PAOLO DONADIO’s essay highlights the need to make a connection between cognitive theories and translation, in order to identify an appropriate theory for the analysis of subjective process-based mechanisms that are activated in the translator’s brain. Once the subjectivity of translation processes is accepted, a cognitive theory of language may be the most coherent theoretical framework in Translation Studies. On the basis of recent studies of translation theory based on a cognitive theory of language, DONADIO sheds light on the interaction between the two ← 11 | 12 → fields starting from the consideration that intralingual communication involves translation and negotiation and raises considerations that are similar to those related to interlingual communication and translation. The author stresses the importance of moving away from Jakobson’s classification (1959) which argues that only interlingual translation deserves the label of translation proper. Translation occurs in every act of human communication; therefore intralingual rewording surely qualifies as a proper act of translation, refuting the structuralist distinction that considers translation necessarily related to a change in the coding system. The sender to receiver model activated in every act of communication corresponds to the source-language to target-language movement in translation. Since cognitive linguistics is grounded on the principle of meaning based on individual experience of the world expressed through verbal interaction, cognition and translation are both part of the study of language, as inevitably every act of translation activates cognitive processes of categorization and transformation. Along these lines, trying to make sense of communication involves a cognitive approach to translation and intercultural communication based on an ethics of difference. This does not allow the concepts of hybridity and multiculturality to be regarded as external and interfering forces in relation to subjective cognitive processes.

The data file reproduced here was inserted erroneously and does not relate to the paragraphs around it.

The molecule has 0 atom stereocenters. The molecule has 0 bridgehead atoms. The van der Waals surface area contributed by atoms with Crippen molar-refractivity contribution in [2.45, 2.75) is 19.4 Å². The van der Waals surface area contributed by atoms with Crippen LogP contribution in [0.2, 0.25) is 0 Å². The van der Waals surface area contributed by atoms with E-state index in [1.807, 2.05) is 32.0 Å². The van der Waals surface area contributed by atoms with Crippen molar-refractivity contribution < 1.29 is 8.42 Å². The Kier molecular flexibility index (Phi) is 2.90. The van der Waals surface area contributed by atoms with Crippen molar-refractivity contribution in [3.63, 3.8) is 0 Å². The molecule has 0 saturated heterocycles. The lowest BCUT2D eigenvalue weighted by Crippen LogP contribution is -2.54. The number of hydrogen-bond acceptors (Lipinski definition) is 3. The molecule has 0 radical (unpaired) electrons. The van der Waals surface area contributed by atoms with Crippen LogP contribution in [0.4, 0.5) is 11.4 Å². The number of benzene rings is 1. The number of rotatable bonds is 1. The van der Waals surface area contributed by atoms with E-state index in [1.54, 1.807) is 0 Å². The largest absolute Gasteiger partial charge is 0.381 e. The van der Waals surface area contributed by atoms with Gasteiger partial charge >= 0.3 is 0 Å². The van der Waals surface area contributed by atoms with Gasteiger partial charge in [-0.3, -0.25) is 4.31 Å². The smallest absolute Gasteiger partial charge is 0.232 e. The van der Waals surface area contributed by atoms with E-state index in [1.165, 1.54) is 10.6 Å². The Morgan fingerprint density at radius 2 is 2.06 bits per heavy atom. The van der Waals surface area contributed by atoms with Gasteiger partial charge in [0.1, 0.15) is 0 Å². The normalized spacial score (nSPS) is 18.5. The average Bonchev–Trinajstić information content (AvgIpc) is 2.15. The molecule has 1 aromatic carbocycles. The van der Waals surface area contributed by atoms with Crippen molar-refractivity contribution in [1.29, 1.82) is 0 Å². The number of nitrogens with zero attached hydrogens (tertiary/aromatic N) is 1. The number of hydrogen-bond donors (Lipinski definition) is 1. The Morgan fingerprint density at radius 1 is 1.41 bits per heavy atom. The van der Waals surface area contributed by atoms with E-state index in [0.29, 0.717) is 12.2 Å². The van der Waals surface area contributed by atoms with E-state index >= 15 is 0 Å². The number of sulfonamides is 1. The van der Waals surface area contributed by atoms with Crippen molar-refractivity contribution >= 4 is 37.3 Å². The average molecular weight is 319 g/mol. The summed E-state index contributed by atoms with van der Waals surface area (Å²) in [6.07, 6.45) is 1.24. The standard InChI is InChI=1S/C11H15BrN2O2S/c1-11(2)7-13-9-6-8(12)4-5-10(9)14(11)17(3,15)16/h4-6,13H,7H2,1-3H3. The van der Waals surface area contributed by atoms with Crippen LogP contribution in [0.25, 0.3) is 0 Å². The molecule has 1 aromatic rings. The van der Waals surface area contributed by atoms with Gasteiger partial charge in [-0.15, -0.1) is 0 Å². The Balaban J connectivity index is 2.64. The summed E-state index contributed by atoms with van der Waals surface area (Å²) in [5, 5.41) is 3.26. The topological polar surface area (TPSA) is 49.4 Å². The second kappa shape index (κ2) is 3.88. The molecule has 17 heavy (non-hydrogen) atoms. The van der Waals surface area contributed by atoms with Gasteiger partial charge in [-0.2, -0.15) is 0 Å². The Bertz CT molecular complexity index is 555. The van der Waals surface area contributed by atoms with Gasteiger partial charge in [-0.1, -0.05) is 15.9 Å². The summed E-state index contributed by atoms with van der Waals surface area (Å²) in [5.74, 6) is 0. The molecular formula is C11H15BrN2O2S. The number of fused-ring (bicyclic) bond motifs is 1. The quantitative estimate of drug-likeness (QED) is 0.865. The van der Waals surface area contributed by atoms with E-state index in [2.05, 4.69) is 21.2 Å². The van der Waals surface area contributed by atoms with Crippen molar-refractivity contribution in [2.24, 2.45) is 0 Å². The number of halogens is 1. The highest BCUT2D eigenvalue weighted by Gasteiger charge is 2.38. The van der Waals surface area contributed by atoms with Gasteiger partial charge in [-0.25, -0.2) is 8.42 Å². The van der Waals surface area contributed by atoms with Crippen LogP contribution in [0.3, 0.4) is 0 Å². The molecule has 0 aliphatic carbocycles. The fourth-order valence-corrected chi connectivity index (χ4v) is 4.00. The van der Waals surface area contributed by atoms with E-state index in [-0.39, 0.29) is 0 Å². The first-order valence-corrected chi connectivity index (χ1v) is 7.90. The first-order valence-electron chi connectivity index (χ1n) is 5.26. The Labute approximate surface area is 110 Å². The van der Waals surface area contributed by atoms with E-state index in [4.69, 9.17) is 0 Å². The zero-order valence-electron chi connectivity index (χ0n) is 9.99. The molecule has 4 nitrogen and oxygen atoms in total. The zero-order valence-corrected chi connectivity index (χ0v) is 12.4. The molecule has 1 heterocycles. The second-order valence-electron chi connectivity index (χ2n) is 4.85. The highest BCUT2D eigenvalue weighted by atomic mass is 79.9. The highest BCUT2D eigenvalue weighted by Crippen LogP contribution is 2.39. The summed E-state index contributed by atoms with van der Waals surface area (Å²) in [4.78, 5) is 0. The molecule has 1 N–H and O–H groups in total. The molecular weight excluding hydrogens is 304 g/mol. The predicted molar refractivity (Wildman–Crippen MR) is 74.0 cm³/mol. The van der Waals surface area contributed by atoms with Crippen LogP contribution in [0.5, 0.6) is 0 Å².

To return to Cronin’s argument (2006), translation should not be considered only as an issue emerging when crossing the borders of national languages but rather as a phenomenon happening inside languages, suggesting that translation is implicit in every act of communication.

2.   Translation as cultural mediation


ISBN (Softcover)
Publication date
2016 (January)
Translation Translation Studies Applied Linguistics Discourse Analysis Language English Italian